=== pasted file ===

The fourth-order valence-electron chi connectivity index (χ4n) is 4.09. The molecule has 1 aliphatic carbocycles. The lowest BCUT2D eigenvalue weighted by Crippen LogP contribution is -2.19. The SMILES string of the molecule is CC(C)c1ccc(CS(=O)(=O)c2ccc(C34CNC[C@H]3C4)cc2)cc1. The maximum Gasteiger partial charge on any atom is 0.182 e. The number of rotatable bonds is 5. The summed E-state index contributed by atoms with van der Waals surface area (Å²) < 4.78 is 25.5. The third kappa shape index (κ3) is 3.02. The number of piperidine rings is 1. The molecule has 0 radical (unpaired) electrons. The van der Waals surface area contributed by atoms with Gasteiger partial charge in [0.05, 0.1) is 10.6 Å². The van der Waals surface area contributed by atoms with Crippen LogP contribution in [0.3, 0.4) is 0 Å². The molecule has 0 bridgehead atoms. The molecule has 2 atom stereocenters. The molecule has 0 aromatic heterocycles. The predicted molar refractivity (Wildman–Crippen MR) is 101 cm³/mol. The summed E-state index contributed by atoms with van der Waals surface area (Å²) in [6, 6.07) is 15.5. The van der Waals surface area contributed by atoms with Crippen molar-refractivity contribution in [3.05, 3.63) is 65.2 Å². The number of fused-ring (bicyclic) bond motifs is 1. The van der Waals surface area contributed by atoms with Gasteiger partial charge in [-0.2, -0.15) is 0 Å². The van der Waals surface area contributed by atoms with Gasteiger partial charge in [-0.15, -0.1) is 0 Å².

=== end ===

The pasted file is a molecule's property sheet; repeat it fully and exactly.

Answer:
The fourth-order valence-electron chi connectivity index (χ4n) is 4.09. The molecule has 1 aliphatic carbocycles. The lowest BCUT2D eigenvalue weighted by Crippen LogP contribution is -2.19. The SMILES string of the molecule is CC(C)c1ccc(CS(=O)(=O)c2ccc(C34CNC[C@H]3C4)cc2)cc1. The maximum Gasteiger partial charge on any atom is 0.182 e. The number of rotatable bonds is 5. The summed E-state index contributed by atoms with van der Waals surface area (Å²) < 4.78 is 25.5. The third kappa shape index (κ3) is 3.02. The number of piperidine rings is 1. The molecule has 0 radical (unpaired) electrons. The van der Waals surface area contributed by atoms with Gasteiger partial charge in [0.05, 0.1) is 10.6 Å². The van der Waals surface area contributed by atoms with Crippen LogP contribution in [0.3, 0.4) is 0 Å². The molecule has 0 bridgehead atoms. The molecule has 2 atom stereocenters. The molecule has 0 aromatic heterocycles. The predicted molar refractivity (Wildman–Crippen MR) is 101 cm³/mol. The summed E-state index contributed by atoms with van der Waals surface area (Å²) in [6, 6.07) is 15.5. The van der Waals surface area contributed by atoms with Crippen molar-refractivity contribution in [3.05, 3.63) is 65.2 Å². The number of fused-ring (bicyclic) bond motifs is 1. The van der Waals surface area contributed by atoms with Gasteiger partial charge in [-0.2, -0.15) is 0 Å². The van der Waals surface area contributed by atoms with Gasteiger partial charge in [-0.15, -0.1) is 0 Å².